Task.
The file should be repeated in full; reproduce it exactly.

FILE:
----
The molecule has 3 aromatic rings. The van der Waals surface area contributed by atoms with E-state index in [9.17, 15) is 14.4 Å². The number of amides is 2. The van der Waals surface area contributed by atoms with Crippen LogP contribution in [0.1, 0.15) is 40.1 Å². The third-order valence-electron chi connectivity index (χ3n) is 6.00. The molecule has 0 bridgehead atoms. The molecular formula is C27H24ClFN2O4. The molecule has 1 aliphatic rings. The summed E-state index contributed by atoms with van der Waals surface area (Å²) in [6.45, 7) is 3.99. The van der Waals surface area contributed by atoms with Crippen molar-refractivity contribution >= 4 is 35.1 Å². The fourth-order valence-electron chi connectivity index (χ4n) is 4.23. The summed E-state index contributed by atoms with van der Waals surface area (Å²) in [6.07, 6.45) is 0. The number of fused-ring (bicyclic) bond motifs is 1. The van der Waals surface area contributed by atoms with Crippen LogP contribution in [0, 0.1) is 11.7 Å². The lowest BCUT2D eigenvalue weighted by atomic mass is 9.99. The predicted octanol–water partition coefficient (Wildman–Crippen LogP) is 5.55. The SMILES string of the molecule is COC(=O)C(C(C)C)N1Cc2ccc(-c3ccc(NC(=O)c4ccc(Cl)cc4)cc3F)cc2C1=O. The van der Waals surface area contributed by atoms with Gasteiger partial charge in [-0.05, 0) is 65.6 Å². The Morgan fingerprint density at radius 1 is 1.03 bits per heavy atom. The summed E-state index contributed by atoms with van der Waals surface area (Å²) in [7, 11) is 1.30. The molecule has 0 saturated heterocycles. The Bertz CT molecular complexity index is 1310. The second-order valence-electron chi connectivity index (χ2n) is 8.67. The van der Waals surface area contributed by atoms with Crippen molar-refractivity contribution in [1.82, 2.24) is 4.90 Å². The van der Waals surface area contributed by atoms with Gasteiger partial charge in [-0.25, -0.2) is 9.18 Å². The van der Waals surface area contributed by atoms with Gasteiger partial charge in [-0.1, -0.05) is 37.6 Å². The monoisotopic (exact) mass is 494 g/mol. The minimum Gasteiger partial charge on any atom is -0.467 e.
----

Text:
The molecule has 3 aromatic rings. The van der Waals surface area contributed by atoms with E-state index in [9.17, 15) is 14.4 Å². The number of amides is 2. The van der Waals surface area contributed by atoms with Crippen LogP contribution in [0.1, 0.15) is 40.1 Å². The third-order valence-electron chi connectivity index (χ3n) is 6.00. The molecule has 0 bridgehead atoms. The molecular formula is C27H24ClFN2O4. The molecule has 1 aliphatic rings. The summed E-state index contributed by atoms with van der Waals surface area (Å²) in [6.45, 7) is 3.99. The van der Waals surface area contributed by atoms with Crippen molar-refractivity contribution >= 4 is 35.1 Å². The fourth-order valence-electron chi connectivity index (χ4n) is 4.23. The summed E-state index contributed by atoms with van der Waals surface area (Å²) in [6.07, 6.45) is 0. The number of fused-ring (bicyclic) bond motifs is 1. The van der Waals surface area contributed by atoms with Crippen LogP contribution in [0, 0.1) is 11.7 Å². The lowest BCUT2D eigenvalue weighted by atomic mass is 9.99. The predicted octanol–water partition coefficient (Wildman–Crippen LogP) is 5.55. The SMILES string of the molecule is COC(=O)C(C(C)C)N1Cc2ccc(-c3ccc(NC(=O)c4ccc(Cl)cc4)cc3F)cc2C1=O. The van der Waals surface area contributed by atoms with Gasteiger partial charge in [-0.05, 0) is 65.6 Å². The Morgan fingerprint density at radius 1 is 1.03 bits per heavy atom. The summed E-state index contributed by atoms with van der Waals surface area (Å²) in [7, 11) is 1.30. The molecule has 0 saturated heterocycles. The Bertz CT molecular complexity index is 1310. The second-order valence-electron chi connectivity index (χ2n) is 8.67. The van der Waals surface area contributed by atoms with Crippen molar-refractivity contribution in [1.82, 2.24) is 4.90 Å². The van der Waals surface area contributed by atoms with Gasteiger partial charge in [-0.25, -0.2) is 9.18 Å². The van der Waals surface area contributed by atoms with Gasteiger partial charge in [-0.1, -0.05) is 37.6 Å². The monoisotopic (exact) mass is 494 g/mol. The minimum Gasteiger partial charge on any atom is -0.467 e.